I completed this part of the application last – I didn’t want to sound like a race radical/separatist or an “Uncle Tom”. How could I explain how my views on my SES and blackness – views that have developed over the 22 years of my existence – in the space of a page? Why does diversity matter in teacher ed programs (or education institutions in general)? Should I talk about race at all? Has my blackness become a commodity (see commodity fetishism)?
The issue of race commodification in education has bothered me for some time. Elite institutions that lack diversity provide me with financial incentives to endure the environment and create learning experiences for students. On one hand, this is necessary. In most of my classes (from politics and economics to literature and science), I was the only African-American student. These classes discussed many issues pertaining to race, gender, and SES. My input provided students with a POV they had never heard before. On the other hand, am I a human zoo? Do the responsibilities/burdens of being the lone black voice in the room undermine my sense of self?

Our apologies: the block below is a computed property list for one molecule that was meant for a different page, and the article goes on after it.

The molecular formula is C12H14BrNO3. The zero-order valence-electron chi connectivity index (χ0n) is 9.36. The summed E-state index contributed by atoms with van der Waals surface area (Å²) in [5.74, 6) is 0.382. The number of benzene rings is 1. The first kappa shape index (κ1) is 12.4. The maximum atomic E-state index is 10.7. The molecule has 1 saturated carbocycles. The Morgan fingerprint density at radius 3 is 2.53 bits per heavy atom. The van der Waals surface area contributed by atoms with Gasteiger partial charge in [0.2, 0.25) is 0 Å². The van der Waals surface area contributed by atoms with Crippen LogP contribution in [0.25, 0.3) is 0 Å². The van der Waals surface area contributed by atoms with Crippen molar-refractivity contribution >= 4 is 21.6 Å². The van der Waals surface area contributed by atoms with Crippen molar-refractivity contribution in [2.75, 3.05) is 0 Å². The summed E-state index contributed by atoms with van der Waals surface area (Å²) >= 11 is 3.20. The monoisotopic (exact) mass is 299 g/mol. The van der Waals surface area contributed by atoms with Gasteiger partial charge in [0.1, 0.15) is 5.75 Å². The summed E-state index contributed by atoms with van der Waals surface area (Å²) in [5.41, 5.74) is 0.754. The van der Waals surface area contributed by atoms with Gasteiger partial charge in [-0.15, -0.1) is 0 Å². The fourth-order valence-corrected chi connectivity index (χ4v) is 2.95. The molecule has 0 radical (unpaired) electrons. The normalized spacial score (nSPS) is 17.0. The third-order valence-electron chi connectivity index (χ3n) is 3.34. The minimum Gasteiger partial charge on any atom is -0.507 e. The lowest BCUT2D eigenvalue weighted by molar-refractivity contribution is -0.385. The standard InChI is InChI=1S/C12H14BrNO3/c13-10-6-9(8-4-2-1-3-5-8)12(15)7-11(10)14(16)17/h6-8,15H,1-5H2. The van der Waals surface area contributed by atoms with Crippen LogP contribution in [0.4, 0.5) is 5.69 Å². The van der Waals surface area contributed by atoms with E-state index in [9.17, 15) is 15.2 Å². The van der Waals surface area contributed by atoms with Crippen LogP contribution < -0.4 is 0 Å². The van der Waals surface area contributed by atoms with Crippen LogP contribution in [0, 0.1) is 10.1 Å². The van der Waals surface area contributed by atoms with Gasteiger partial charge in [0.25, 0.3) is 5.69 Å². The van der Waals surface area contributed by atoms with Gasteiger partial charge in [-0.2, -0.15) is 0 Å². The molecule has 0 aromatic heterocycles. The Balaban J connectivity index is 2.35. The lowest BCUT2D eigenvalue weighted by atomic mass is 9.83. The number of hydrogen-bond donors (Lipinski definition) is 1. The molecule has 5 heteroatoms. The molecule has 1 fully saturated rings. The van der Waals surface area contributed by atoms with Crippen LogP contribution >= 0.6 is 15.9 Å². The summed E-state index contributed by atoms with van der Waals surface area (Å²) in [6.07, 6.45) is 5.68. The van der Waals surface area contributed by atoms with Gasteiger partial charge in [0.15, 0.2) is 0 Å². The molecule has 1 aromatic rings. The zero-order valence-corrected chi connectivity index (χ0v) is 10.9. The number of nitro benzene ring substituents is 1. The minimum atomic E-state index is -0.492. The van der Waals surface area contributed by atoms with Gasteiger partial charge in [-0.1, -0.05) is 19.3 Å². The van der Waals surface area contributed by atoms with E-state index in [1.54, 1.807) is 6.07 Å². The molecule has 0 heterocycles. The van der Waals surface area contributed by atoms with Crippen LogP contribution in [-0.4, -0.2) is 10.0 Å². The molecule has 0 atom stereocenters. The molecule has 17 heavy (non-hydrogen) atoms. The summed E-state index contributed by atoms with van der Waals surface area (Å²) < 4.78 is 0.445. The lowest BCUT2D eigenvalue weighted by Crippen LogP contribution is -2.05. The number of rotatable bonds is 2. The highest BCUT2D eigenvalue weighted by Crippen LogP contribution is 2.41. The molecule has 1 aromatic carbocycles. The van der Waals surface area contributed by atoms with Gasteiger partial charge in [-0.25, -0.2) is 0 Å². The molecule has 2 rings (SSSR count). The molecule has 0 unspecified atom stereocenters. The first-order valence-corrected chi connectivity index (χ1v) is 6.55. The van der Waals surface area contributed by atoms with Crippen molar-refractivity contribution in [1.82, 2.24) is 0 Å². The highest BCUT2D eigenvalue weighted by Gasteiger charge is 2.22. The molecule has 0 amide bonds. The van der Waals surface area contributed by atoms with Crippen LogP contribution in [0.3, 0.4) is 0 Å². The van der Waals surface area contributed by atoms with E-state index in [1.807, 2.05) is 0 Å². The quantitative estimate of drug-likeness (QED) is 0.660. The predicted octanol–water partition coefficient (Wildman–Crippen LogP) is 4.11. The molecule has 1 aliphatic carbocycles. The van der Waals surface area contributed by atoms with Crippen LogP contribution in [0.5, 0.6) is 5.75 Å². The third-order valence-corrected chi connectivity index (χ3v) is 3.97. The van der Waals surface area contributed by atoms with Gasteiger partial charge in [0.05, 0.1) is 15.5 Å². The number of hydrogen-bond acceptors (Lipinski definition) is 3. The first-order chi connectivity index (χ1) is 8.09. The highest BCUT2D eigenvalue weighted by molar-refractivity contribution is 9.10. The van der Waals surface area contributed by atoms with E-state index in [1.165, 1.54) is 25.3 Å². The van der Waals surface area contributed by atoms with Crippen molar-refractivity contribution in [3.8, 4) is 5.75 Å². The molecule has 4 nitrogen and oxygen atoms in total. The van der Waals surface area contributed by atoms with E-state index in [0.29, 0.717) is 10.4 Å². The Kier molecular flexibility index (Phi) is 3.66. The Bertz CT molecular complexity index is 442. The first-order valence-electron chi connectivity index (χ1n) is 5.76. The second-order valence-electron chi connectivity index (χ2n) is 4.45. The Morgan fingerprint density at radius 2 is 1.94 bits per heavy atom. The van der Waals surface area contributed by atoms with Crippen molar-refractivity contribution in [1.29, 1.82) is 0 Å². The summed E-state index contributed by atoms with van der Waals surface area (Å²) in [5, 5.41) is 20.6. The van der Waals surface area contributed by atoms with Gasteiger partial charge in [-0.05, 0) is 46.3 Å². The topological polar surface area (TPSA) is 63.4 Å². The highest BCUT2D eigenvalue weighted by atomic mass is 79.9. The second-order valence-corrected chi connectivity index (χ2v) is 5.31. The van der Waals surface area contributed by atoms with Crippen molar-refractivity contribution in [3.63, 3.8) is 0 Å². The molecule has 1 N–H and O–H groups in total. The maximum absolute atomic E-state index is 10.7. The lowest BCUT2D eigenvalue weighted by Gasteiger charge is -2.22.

Here is what I wrote:
As a learning lab for the next generation of teachers, ____ must create an environment where aspiring teachers are aware of issues regarding race and socioeconomic standing. The ultimate goal of teachers will be to create learning environments that are tolerant of many cultures and identities. The ___ classroom must be populated with students who are not afraid to discuss their own identities and explore different cultures. I believe that I would be a discussion leader in the classroom. I know how to create a learning environment where people are not afraid to explore these challenging issues. As an African-American educated in environments that lack diversity, I have learned how to make my diversity a positive learning experience for my peers and myself.